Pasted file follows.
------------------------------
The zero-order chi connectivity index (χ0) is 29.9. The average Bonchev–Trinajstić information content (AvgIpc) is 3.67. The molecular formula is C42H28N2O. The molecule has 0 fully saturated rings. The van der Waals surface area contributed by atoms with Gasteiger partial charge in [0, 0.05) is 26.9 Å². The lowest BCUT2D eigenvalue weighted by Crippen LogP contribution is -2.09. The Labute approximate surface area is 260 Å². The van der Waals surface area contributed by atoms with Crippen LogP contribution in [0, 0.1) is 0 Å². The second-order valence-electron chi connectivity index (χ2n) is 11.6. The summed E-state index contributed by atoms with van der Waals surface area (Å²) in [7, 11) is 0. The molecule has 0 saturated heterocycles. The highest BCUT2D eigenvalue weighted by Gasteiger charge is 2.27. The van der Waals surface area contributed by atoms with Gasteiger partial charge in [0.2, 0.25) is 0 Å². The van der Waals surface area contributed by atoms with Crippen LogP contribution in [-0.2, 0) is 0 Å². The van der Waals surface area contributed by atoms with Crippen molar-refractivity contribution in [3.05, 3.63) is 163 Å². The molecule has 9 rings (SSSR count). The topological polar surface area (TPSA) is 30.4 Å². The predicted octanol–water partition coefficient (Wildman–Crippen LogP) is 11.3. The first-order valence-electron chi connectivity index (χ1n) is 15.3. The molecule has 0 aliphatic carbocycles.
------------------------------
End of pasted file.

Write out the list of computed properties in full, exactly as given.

The zero-order chi connectivity index (χ0) is 29.9. The average Bonchev–Trinajstić information content (AvgIpc) is 3.67. The molecular formula is C42H28N2O. The molecule has 0 fully saturated rings. The van der Waals surface area contributed by atoms with Gasteiger partial charge in [0, 0.05) is 26.9 Å². The lowest BCUT2D eigenvalue weighted by Crippen LogP contribution is -2.09. The Labute approximate surface area is 260 Å². The van der Waals surface area contributed by atoms with Crippen LogP contribution in [0, 0.1) is 0 Å². The second-order valence-electron chi connectivity index (χ2n) is 11.6. The summed E-state index contributed by atoms with van der Waals surface area (Å²) in [7, 11) is 0. The molecule has 0 saturated heterocycles. The highest BCUT2D eigenvalue weighted by Gasteiger charge is 2.27. The van der Waals surface area contributed by atoms with Gasteiger partial charge in [0.2, 0.25) is 0 Å². The van der Waals surface area contributed by atoms with Crippen LogP contribution in [-0.2, 0) is 0 Å². The van der Waals surface area contributed by atoms with Crippen molar-refractivity contribution in [3.05, 3.63) is 163 Å². The molecule has 9 rings (SSSR count). The topological polar surface area (TPSA) is 30.4 Å². The predicted octanol–water partition coefficient (Wildman–Crippen LogP) is 11.3. The first-order valence-electron chi connectivity index (χ1n) is 15.3. The molecule has 0 aliphatic carbocycles.